@cuminafterall This is really smart -- I have dropped the ball too many times on niece and nephew birthdays. I can totally see just dedicating a day to getting it done, and then all I have to remember is to ship them when the time comes.
I did two 1 things this week, and didn't even put them off until today! The first was making an appointment for a dental cleaning. The second was taking my nine-month-old for a blood draw to test for food allergies. I was totally dreading that one, but his doctor gave me the excellent tip to go to the blood lab at one of the local hospitals, because they're more experienced. I did, and they had a baby blood-drawing specialist available who got his vein on the first try, NBD, done in 60 seconds.
I worked in a school in Phoenix that did the same thing -- free breakfast and lunch for all students. It was good for the students as well as the bottom line, because it was equalizing. There was no more stigma attached to getting free meals. I couldn't agree more with Dallas' decision; even better if it saves money. My usual policy is not to engage in anything approaching a political discussion on Facebook, but I recently lit into an acquaintance on Facebook because she was complaining about her kids' magnet school "cutting into class time" with a breakfast-in-the-classroom program. "Everyone feeds their children healthy breakfasts at home -- we all discussed it at parents' night." Because a) if I didn't have the resources to feed my kid breakfast, certainly a sanctimonious anti-free-breakfast group would be the first people I'd open up to about it; b) I am pretty sure that not every single student every single year is 100% food-secure, in which case it's a bigger PITA to start and stop the program, as Dallas has recently decided; and c) if every student every year IS 100% food-secure, that district needs to examine why only privileged kids are making it into their "highly gifted" magnet school. I was very upset -- it just seems so mean-spirited to try to take away this program that is equalizing and so helpful to children whose families are struggling. At my AZ school, the teachers had a stash of backpacks that they would have the lunch ladies load up on Fridays with stuff that would keep for a few days to send home with kids they knew might otherwise have very little to eat until Monday morning. They also stocked up on super-coupon-deal nonperishables themselves to supplement what the school cafeteria was able to put together.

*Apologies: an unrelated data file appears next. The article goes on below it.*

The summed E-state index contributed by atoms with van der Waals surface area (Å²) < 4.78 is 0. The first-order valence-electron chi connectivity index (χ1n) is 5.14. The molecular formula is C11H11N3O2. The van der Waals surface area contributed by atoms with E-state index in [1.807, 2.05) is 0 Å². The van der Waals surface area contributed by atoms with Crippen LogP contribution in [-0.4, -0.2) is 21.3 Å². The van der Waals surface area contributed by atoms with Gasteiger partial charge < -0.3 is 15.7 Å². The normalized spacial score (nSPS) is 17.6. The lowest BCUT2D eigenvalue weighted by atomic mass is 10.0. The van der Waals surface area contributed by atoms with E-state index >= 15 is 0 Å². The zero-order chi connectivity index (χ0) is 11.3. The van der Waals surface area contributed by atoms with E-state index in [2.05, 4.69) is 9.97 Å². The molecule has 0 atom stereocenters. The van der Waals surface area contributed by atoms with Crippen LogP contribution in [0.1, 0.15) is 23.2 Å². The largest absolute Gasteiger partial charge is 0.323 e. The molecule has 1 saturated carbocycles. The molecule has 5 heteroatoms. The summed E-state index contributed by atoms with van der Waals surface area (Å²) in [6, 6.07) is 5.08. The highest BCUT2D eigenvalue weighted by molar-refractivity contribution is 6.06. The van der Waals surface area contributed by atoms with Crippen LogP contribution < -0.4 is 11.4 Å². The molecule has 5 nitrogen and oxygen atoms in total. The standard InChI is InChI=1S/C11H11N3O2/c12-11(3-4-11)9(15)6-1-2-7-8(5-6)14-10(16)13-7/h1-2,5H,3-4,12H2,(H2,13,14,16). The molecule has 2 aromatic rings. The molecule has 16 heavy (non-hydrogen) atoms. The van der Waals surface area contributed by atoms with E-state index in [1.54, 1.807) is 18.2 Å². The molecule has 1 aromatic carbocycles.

Ahahaha! I went to Princeton, and have never made more than $30k, because I was dicking around working coffee shops and bookstores for a couple of years until I got a job as a professional lab assistant (I think $25K?), then figured out that I wanted to change fields (from molecular biology to anthropology ... high-paying field doesn't mean much if the little fulfillment you find in the work is negated by 60% of the dudes you work with mansplaining your own work to you) and be a professor. So I've been working on my PhD since then, one year of which I got a fellowship that paid the $30k, the rest of which I've been TAing/RAing/professionally baking/sponging off the husband to get by.
My husband has Canadian citizenship from being born in Quebec. I have been campaigning for him to parlay it into a job there so we can all go and be Canadian and enjoy a sane healthcare system and nice people. My sister was born in Mexico, and I remember once upon a time my parents having a Mexican baby passport for her, so I think she could claim citizenship there just for being born there? We were born in the 70s, though, so things may have changed. I was born in Sweden, but all I got for that was a conversation-starter with Scandinavian customs officials when they look at my passport. "Ah, Uppsala! [Something in Swedish.]" "Sorry, I don't speak it! Nur ein bisschen Deutsch, ha-ha. I was six months old when I left." I always get paranoid that this makes me look like I'm traveling on false documents and I will be escorted to the airport mini-jail at any minute.
My standard is $50, and I always go off the registry. I don't see the registry as a transactional thing -- "You'll have to bring one of these to get in the door" -- just an acknowledgement that a wedding is a gift-giving occasion and people like to have a place to start in picking something out. I try to get something from their formal china, because I feel like those are items that aren't very exciting for people to buy so couples end up with, like, 4 partial place settings.